Keep the conversation going. It is not because people don’t care its because they cant see and use a tweet from Karla Stevenson which is video relating to veterans, this quote works for all

“Stick your hand up if you haven’t stuck your hand up do it today.”

Its not a bank robbery its a fact, the help is out there and not just from professionals friends, family and helplines, search Google I wont signpost on this as they expire.

R+Z

Global Mental Health Summit 2018

Will this help change direction?

Week 41 of 2018 I would say almost the week that the world sat up and took a step together in the right direction.

In the UK the Prime Minister announced the first ‘Suicide Prevention Minister’. The scary bit in England 4500 people take their lives each year. The other numbers I am not putting here because that number itself is unreal.

I am not sure what the introduction of this new minister will do to these figures, but the key is to deal with the cause. This is finally an acknowledgement from UK government that there is a need to address this subject.

This appointment was ready to mark World Mental Health Day. So naturally and obviously its accepted that poor mental health leads to suicide.

This leads me on to the Global Mental Health Summit 2018. This was the second summit arranged by the charities; Change Direction and Give an Hour. The focus of this was ‘Mental Health Culture Change’

Now you are reading this and haven’t heard of these charities that is no surprise both are based in the United States. So, what are they doing here? Well simply put they are working on changing direction and the conversation on mental health. To change the culture surrounding mental health.

20181011_111610

Panel including Generals from the UK and Ukranie

This summit had some of the greatest minds in the world. Who were passionate about mental health. The subject areas were diverse, they ranged through Policy, Fashion, Veterans, LGBTQ and Faith. Speakers travelled from all over the world to pass their knowledge.

Three key points that I hope reading will make you think and start a conversation.

  • There are no words for mental health in South Asia, therefore it makes a difficult starting point for the conversation.
  • Until 2013 legislation in the UK still discriminated against Members of Parliament, Jurors and Company Directors.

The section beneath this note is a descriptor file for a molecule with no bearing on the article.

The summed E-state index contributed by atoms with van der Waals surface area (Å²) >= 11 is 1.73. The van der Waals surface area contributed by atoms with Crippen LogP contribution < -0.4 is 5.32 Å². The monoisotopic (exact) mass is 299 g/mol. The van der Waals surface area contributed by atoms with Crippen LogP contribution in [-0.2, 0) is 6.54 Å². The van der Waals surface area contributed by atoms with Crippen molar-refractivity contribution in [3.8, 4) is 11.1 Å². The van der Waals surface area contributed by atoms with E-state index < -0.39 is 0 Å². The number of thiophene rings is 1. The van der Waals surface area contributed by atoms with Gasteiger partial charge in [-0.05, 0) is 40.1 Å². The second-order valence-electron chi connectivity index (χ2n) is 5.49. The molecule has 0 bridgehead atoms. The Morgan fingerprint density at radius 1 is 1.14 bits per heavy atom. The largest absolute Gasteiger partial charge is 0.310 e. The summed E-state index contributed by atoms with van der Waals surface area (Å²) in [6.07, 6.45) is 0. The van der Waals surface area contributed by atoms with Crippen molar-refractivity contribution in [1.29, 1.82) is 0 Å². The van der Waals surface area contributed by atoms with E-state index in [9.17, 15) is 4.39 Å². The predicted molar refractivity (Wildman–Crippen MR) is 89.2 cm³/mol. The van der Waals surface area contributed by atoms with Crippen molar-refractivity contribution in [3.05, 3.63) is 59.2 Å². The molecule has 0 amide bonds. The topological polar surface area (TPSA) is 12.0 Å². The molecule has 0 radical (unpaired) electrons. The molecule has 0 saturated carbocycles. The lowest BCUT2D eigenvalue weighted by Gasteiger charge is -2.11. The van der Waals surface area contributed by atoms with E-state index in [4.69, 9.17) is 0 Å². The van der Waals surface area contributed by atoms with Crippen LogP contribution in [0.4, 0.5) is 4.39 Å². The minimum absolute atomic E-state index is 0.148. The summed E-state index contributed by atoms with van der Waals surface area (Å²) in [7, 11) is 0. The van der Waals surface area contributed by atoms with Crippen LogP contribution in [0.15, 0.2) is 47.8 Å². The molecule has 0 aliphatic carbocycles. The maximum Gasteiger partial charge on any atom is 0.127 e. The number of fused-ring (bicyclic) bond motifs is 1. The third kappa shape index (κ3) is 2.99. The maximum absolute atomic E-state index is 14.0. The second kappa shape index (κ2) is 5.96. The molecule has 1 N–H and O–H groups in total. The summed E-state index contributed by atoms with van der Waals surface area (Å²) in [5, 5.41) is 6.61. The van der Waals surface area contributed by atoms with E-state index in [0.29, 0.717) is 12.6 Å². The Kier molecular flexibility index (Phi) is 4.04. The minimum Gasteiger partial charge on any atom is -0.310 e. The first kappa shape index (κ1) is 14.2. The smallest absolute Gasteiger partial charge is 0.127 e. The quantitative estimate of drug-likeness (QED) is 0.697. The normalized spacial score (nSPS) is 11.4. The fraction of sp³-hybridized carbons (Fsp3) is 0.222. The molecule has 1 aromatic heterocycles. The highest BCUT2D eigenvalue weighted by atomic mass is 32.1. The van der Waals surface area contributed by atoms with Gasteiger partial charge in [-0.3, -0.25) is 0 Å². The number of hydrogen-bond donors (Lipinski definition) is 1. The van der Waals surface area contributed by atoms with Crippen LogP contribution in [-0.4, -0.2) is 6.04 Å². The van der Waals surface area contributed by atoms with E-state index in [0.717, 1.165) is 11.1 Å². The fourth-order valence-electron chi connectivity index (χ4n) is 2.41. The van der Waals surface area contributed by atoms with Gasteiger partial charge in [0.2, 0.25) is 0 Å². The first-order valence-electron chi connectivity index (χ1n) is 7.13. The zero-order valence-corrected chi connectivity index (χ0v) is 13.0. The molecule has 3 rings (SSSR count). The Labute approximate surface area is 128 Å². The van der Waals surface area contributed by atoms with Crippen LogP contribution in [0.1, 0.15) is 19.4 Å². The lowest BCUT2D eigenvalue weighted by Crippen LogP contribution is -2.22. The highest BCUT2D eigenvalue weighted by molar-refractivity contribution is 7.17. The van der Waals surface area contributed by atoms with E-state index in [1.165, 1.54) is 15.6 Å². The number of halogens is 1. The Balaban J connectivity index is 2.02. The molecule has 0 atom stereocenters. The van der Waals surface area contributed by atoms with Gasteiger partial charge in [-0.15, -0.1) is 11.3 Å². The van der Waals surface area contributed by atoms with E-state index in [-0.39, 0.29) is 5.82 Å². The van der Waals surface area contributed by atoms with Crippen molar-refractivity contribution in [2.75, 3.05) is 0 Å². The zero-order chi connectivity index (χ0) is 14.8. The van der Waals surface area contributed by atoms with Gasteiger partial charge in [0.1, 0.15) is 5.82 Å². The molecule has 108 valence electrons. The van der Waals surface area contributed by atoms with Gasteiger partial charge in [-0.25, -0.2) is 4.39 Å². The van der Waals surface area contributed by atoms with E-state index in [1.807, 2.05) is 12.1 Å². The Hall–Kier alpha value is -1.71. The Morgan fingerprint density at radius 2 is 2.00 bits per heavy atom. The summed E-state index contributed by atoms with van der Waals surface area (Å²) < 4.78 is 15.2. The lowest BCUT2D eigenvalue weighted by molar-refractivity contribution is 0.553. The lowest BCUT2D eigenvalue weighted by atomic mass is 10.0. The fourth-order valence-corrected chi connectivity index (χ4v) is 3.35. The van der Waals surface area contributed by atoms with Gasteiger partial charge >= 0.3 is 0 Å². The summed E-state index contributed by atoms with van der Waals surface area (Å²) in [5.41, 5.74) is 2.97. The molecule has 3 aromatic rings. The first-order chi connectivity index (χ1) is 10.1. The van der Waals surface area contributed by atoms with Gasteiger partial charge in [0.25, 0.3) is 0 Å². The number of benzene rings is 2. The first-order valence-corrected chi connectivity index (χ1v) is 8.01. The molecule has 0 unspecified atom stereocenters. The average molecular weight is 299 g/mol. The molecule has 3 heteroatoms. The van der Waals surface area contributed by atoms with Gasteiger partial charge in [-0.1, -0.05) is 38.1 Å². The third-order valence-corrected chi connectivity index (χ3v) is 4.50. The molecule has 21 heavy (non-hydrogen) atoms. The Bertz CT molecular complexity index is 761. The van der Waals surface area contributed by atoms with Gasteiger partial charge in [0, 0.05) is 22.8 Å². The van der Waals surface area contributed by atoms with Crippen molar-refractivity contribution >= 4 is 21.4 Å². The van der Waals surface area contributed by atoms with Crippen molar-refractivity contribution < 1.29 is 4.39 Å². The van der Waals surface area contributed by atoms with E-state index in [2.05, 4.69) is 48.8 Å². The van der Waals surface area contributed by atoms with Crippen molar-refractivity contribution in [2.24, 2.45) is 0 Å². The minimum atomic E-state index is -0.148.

• Everyone has Mental Health it should not be binary i.e. with or without, it is.

Thinking about the brain without the mind is brainless, thinking about the mind without the brain is mindless.

I will do more blogs from this but for now enjoy and share. I also urge you to comment on this post and read other blogs

Veterans Badge

R+Z

Veterans Suicide

Is there a cure……?

Suicide is not a new thing, it is far too common in society. While serving in the British Army I looked upon people who committed suicide as people who wasted their lives. I thought that they were weak and inconsiderate. I mean after all the effect that their ‘selfish’ act had on friends family and so on.

I was highly trained, first and foremost I was a soldier, second to this I was a Combat Medical Technician. My job was to save lives so I was always aghast when people took their own life!

“Oh how life changes”

These thoughts were quickly reconsidered when a friend took his life; while out on a live fire training he joked about keeping one round (bullet) for himself! Not one eyelid was batted after all, at the close of each range exercise you declare you have not retained any munitions. The following day while out training on a weighted march with kit and weapons, the group stopped for a water break. This was his last, he loaded his rifle, turned it on himself and took his life.

The key to the above was that he took his life. He did not commit suicide, killing yourself has not been illegal since 1961. Therefore you can not ‘commit’ suicide. This marked a change in my opinion, why, because before this I was wrong.

“There is nothing wrong with admitting you are wrong as long as you recognise and change.”